Canada launches probe into Facebook after ... 11:39 AM | 21 Mar, 2018
OTTAWA - Canada's privacy watchdog has started a probe into Facebook after the surfacing of allegations that private ...
Britain's information commissioner is investigating whether Facebook data was "illegally acquired and used," after it suspended CA. In the US, several Republican lawmakers have expressed serious concerns over privacy violations after this story broke out.
What Next for Cambridge Analytica? Targeting India or maybe Pakistan
According to a report by Hindustan Times, the UK-based firm has its eyes on South-Asian countries such as India, Sri Lanka and Bangladesh as they are about to hold elections soon.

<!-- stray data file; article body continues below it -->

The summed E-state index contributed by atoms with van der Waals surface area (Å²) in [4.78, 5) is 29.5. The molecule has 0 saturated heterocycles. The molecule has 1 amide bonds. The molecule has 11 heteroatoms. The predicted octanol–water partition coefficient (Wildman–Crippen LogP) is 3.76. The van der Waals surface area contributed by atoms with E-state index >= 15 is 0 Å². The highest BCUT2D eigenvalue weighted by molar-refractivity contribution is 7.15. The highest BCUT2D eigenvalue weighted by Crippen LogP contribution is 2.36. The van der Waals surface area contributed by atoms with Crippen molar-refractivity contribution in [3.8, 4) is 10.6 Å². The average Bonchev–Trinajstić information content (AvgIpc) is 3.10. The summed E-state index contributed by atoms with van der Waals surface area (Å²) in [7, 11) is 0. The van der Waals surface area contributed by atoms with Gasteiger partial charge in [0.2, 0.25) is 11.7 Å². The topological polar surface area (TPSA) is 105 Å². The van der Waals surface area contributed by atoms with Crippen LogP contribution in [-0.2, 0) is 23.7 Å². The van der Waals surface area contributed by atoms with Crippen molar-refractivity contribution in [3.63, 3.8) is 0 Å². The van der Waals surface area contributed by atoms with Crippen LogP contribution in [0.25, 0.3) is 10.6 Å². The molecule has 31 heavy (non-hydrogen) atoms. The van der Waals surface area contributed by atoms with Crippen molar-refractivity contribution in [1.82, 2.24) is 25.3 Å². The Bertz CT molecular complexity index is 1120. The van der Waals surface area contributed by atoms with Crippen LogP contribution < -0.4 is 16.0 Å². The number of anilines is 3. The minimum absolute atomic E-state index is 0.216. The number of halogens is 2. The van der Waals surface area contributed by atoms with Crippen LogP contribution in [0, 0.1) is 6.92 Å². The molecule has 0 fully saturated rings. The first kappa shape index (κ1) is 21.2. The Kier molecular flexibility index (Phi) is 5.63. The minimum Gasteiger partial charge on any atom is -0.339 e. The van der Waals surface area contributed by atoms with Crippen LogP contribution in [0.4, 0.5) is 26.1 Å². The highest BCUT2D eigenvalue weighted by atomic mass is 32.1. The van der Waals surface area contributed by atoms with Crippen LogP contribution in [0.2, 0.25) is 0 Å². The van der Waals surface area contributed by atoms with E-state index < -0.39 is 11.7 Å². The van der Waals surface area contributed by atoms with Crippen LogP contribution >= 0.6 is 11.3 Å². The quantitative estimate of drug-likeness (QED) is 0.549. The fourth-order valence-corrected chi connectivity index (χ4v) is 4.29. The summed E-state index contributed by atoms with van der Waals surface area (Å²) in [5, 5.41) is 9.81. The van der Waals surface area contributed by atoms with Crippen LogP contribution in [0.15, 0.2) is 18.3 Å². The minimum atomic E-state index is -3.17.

The report states that CA and its India partner Oveleno Business Intelligence (OBI) have reached out to Congress and BJP for a possible collaboration for the upcoming 2019 Lok Sabha elections.
According to OBI CEO, Amrish Tyagi, the company is in talks with CA which has denied the allegations and is looking at legal measures.
"We are partners. If something is established to be in violation of Indian law, then we will, of course, reconsider it," said Tyagi clarifying that CA had no projects in India so there was no question of them having done any social media work here.